- Editorial Board is responsible for deciding, which articles submitted to the journal should be published and for everything published in the quarterly. In making these decisions, the Editor-in-Chief should be guided by the policy of the journal’s Editorial Board, as well as by legal requirements governing the copyright infringement and plagiarism. During making decisions regarding publication, the Editor may consult other members of the Editorial Board and Reviewers. The Editor should keep the standards adopted in academic publications, exclude practices that expose ethical standards and intellectual and be ready to publish corrections, explanations and apologies when needed.
- The Editor-in-Chief should evaluate sent manuscripts for intellectual content irrespective of race, gender, sexual orientation, religious beliefs, ethnic origin, citizenship or political beliefs of the Author/Authors. The Editor does not reveal any information about the paper under consideration except to the Author/Authors, Reviewers or potential Reviewers and the Editorial Board members and the Editorial Committee of the quarterly.
- Editorial Board may not disclose any information about a submitted paper to anyone except the Author/Authors, Reviewers and potential Reviewers, other editorial consultants (including translator, language corrector) and the publisher.
- The Editor's task is to ensure a fair and substantive review. Therefore, before starting the review process, the Editor should disclose any conflicts of interest resulting from competitive, cooperation, other relationships and connections with each of the Authors, companies, institutions associated with the submitted papers. Editors should require all contributors to disclose significant conflicts of interest and publish corrections when conflicting interests have been disclosed after the publication of the paper. Other actions may be taken, such as the publication of a retraction or expression of concern.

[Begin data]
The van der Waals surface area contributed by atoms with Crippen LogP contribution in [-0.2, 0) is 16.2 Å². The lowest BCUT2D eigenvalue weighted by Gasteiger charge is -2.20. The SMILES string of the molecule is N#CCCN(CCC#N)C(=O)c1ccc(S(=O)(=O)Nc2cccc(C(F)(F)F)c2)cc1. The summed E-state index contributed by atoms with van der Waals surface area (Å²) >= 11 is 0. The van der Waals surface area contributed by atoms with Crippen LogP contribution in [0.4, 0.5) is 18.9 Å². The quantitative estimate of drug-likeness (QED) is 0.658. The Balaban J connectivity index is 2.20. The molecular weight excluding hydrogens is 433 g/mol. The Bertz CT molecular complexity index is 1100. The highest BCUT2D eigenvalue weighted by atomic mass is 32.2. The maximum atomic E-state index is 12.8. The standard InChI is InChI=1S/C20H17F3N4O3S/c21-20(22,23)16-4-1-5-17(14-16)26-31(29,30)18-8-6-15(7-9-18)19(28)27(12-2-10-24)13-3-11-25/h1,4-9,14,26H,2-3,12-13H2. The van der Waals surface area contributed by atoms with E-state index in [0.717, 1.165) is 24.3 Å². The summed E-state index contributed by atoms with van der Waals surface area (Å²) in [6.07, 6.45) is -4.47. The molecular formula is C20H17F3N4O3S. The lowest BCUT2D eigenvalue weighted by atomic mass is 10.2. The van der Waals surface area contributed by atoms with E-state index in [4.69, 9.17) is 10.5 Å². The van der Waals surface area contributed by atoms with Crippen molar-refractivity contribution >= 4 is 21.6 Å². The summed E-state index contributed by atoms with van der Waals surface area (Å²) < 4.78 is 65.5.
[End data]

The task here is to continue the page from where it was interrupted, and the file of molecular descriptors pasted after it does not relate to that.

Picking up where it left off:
Other terms of this phenomenon are conflict of obligations and conflict of loyalty. A conflict of interest exists when an Author or entity which represents, a Reviewer or an Editor is involved in financial or personal relationships that inappropriately influence his/her actions. The potential impact on scientific judgment oscillates between negligible and very large. Examples of conflicts of interest are most often related to financial relations, such as employment, receiving wages, making paid consultations and expert opinions, as well as personal relationships or scientific competition. These types of situations carry the risk of undermining the credibility of the journal, authors, and even scientific research. Each Author and Reviewer, in whose case there is any kind of conflict of interest, is obliged to report this fact to the Editorial Board.
In cases of scientific misconduct or plagiarism, the Publisher will take all appropriate measures to clarify the situation and make amendments to a specific article. This includes the prompt publication of errata or, in justified cases, the withdrawal of an article from the journal.